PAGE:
Based on some great comments on previous posts, more research on behalf of clients, and deeper thought, I'm starting to formulate some preliminary design principles for philanthropic investments in field building. Some of my key assumptions or frame for the following - that the "it" already exists in fragmented ways, the philanthropic intervention is coming along at the point of "organizing and coordinating" and that sustaining structures or systems or business models is a goal (as philanthropic support is always fleeting).
Here they are (raw form) - please let me know what you think:
1) Plan for remixing and re-using of core knowledge - core element of a new field must be able to used by those in other fields to advance their work (e.g. new media to learn to read or write, social enterprise that improves how public problems get solved)
2) Diversity of players and networks, methods and perspectives is key to meaning and survival. And, yes, it makes definitions and standards harder.
3) Be clear on what needs to be standardized (if anything) and what needs to remain open, flexible, and inclusive.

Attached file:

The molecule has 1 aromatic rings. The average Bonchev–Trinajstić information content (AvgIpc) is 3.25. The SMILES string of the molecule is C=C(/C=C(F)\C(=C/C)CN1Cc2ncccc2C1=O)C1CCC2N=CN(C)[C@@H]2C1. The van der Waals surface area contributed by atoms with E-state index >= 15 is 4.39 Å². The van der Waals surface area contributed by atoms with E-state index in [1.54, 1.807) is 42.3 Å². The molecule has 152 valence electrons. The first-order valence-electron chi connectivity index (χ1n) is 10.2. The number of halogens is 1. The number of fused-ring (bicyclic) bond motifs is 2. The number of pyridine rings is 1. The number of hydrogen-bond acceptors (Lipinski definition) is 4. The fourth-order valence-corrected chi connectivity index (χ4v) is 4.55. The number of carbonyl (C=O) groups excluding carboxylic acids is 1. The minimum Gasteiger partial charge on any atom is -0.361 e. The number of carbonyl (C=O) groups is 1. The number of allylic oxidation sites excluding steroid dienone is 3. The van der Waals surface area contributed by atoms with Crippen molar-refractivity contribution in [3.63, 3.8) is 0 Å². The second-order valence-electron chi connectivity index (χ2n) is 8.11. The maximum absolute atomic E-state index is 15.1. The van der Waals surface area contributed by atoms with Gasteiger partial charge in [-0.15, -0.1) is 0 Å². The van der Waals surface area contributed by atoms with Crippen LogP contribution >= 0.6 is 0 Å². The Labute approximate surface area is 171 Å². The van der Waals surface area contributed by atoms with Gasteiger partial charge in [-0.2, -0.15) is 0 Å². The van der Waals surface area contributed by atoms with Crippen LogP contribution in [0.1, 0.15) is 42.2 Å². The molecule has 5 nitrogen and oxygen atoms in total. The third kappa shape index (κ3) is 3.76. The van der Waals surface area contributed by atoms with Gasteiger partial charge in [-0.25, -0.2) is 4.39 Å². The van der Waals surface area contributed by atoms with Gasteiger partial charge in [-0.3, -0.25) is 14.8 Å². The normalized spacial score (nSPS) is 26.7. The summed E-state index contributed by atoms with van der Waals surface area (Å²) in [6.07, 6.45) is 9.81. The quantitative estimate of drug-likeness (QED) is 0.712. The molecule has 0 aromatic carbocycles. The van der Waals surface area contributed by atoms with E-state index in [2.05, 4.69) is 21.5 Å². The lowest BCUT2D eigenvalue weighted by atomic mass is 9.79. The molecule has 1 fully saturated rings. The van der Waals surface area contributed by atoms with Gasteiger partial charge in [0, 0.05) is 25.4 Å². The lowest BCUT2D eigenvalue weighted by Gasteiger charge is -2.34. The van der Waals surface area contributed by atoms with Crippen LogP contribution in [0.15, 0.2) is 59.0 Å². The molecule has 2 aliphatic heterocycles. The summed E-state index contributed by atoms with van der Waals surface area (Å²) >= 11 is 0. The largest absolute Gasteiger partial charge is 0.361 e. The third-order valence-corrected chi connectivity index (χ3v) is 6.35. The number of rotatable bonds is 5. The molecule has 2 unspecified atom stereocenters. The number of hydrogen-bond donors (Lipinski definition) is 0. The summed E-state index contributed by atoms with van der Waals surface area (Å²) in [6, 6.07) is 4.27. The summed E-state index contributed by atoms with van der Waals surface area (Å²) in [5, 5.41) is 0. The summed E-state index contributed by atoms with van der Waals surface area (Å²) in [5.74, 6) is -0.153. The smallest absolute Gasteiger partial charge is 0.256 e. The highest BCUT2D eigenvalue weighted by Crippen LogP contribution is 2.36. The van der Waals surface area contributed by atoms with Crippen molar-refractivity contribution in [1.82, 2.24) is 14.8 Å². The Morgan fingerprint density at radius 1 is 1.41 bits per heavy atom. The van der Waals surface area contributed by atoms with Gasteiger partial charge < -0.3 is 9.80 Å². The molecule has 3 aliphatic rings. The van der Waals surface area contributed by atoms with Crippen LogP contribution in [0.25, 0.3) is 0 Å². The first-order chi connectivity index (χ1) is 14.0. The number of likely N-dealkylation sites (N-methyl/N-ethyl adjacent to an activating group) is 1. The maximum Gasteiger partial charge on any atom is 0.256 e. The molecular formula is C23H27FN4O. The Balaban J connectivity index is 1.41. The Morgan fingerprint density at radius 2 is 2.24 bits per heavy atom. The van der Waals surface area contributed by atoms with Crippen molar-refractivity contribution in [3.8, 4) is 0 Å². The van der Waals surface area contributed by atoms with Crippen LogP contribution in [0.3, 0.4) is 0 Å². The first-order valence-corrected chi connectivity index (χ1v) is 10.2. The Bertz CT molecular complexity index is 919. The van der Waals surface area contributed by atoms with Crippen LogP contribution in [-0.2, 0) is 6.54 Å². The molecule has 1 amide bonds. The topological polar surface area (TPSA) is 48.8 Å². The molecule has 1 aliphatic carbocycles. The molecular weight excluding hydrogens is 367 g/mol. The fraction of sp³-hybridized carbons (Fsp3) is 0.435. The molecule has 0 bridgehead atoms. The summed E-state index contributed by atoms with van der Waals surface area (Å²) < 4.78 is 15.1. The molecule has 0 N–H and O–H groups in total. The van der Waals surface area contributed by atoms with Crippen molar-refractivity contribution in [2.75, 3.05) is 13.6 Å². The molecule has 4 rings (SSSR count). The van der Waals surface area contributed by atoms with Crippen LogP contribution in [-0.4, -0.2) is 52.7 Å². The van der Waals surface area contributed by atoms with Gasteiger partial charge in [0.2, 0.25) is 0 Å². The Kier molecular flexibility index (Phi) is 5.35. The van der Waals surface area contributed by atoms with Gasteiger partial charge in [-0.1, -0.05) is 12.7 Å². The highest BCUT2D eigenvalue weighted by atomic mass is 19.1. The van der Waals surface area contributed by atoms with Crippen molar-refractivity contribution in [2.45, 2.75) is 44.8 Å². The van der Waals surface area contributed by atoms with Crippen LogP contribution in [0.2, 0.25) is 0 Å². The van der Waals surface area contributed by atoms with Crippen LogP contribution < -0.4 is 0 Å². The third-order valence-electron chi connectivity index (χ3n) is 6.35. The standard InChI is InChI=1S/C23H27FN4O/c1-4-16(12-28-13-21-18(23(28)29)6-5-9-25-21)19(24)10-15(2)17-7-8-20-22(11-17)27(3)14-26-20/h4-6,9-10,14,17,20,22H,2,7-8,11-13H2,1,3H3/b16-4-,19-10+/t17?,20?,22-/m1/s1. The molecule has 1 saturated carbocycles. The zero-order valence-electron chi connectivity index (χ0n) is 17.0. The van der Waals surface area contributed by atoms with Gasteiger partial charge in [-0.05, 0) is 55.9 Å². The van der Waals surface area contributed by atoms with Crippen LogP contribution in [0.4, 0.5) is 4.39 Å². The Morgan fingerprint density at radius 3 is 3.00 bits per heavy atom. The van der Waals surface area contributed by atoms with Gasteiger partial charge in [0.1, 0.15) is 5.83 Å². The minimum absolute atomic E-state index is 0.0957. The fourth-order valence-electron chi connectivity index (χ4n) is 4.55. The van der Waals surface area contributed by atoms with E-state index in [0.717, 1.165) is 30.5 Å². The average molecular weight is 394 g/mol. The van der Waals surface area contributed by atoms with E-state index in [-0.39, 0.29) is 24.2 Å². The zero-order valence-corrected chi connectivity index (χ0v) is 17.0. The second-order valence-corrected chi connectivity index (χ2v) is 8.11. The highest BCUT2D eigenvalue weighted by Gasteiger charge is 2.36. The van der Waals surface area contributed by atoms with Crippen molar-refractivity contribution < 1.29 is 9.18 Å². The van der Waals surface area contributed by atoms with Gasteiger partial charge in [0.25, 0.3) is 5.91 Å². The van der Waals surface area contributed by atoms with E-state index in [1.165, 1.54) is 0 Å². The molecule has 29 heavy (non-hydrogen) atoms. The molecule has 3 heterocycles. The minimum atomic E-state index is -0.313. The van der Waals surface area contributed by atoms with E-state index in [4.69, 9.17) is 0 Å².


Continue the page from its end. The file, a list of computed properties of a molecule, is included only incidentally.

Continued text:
4) Activities for growth and identity matter more than the structures that provide them - identify what is needed, then be forward thinking in how these things get provided or done. (Form follow function)
5) It will take longer to get there than you think, and it may never be "built" but always "building." If it ever is "built," that is probably the moment at which it will need to be replaced or morphed into something else
Given how long I've been thinking about this, it is somewhat of a "doh" moment" to notice that these are core evolutionary principles. They also remind me of my Seven Building Blocks of Open Philanthropy. Perhaps I should have just read Darwin and short-circuited the whole thought process.